These secured his reputation as a vital voice in American Indian literature. Northrup achieved his greatest success, however, with his two story collections, Walking the Rez Road (1993) and Rez Road Follies: Canoes, Casinos, Computers, and Birch Bark Baskets (1997). Readers and reviewers appreciated Northrup’s candor and humor. Northrup subsequently adapted the stories from his memoirs to public-performance pieces.
Northrup continues to work as a writer, columnist, and activist, and is frequently anthologized in collections of Native American writing. In addition he volunteers as a mentor to students, promotes creative writing in schools, and is often sought as a public speaker. In 1997 Northrup was featured in a film directed by Mike Riven entitled Jim Northrup: With Reservations. In this film, Northrup leaves his home in northern Minnesota, travels across the United States, and visits the Vietnam Veterans Memorial in Washington, D.C. Northrup’s regular column, the Fond du Lac Follies, continues to be syndicated in several Native American papers, including The Circle, The Native American Press, and News From Indian Country.
Works in Literary Context
As critic Roseanne Hoefal has commented, Jim Northrup’s work is ”about survivors of oppression, trying to outlive the circumstances to which they’ve been sentenced and attempting to withstand acculturation, or alcoholism, or the struggle to obliterate someone else’s oppression yet furthering their own in the process.” Northrup tends to depict characters that have suffered through hardships such as war, poverty, and discrimination. Often, these characters persevere through the use of humor. Writer Gerald Vizenor states that ”the wild and wondrous characters in [Northrup’s] stories are survivors in the best trickster humor, no one is a passive victim.”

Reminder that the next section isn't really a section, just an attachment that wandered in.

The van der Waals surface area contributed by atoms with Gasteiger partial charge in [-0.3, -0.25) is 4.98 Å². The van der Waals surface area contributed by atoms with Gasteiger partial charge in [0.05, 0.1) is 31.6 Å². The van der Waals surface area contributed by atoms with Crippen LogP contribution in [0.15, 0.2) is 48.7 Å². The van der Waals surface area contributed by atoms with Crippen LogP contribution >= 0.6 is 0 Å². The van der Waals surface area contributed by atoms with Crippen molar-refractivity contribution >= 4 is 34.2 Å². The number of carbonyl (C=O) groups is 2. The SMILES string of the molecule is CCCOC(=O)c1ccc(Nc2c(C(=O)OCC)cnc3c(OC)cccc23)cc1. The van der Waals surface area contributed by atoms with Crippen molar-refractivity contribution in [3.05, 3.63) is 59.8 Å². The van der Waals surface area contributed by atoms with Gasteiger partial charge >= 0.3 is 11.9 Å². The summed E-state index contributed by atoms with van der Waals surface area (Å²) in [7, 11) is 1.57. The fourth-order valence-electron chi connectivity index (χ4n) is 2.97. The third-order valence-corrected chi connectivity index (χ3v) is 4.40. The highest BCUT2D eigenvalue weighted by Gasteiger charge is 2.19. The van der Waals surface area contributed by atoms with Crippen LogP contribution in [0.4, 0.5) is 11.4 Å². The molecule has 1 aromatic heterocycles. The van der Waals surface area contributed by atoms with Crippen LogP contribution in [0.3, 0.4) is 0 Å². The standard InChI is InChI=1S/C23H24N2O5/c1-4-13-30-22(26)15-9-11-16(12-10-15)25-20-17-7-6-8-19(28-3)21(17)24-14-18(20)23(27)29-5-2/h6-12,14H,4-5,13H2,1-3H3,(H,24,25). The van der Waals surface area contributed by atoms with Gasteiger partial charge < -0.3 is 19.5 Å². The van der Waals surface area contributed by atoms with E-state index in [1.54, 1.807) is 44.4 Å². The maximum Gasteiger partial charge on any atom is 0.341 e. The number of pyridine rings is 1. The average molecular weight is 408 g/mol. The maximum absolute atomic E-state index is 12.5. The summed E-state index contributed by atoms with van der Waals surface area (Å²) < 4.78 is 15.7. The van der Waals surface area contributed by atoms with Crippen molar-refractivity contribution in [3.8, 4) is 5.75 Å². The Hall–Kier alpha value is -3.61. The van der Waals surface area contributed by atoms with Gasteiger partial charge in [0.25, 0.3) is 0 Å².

Life on American Indian Reservations
Northrup’s stories and poems capture, often humorously, the daily life of American Indians living on reservations. Indeed, reservation culture is a key recurring focus of Northrup’s work. In his introduction to Touchwood, a 1987 collection of Anishinaabe prose, Vizenor notes that Northrup’s ”direct and humorous stories are inspired by the rich language that people speak on the reservation” Throughout his works, Northrup focuses on traditional Anishinaabe rites and traditions, the importance of developing a relationship with the natural world, and a recognition of the cyclical nature of life. Also, he often cites the storytelling tradition of Native Americans tribes as one of their most important assets, and one that can be used to heal wounds and reaffirm faith.
The Vietnam War